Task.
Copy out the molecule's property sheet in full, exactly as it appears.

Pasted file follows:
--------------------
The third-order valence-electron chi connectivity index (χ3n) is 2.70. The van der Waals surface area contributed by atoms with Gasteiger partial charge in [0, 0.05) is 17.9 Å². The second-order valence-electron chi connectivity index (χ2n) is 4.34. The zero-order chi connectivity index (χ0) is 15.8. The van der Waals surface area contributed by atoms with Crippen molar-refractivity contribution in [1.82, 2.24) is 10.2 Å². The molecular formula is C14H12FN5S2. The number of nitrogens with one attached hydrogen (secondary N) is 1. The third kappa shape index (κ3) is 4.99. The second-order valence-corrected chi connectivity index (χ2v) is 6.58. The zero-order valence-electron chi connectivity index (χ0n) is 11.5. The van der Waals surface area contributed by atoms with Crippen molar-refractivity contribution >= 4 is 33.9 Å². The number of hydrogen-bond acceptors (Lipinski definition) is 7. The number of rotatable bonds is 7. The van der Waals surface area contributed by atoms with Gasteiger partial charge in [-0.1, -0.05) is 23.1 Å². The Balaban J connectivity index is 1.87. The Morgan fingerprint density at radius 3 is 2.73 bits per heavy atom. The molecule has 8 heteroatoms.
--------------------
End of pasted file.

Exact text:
The third-order valence-electron chi connectivity index (χ3n) is 2.70. The van der Waals surface area contributed by atoms with Gasteiger partial charge in [0, 0.05) is 17.9 Å². The second-order valence-electron chi connectivity index (χ2n) is 4.34. The zero-order chi connectivity index (χ0) is 15.8. The van der Waals surface area contributed by atoms with Crippen molar-refractivity contribution in [1.82, 2.24) is 10.2 Å². The molecular formula is C14H12FN5S2. The number of nitrogens with one attached hydrogen (secondary N) is 1. The third kappa shape index (κ3) is 4.99. The second-order valence-corrected chi connectivity index (χ2v) is 6.58. The zero-order valence-electron chi connectivity index (χ0n) is 11.5. The van der Waals surface area contributed by atoms with Crippen molar-refractivity contribution >= 4 is 33.9 Å². The number of hydrogen-bond acceptors (Lipinski definition) is 7. The number of rotatable bonds is 7. The van der Waals surface area contributed by atoms with Gasteiger partial charge in [-0.1, -0.05) is 23.1 Å². The Balaban J connectivity index is 1.87. The Morgan fingerprint density at radius 3 is 2.73 bits per heavy atom. The molecule has 8 heteroatoms.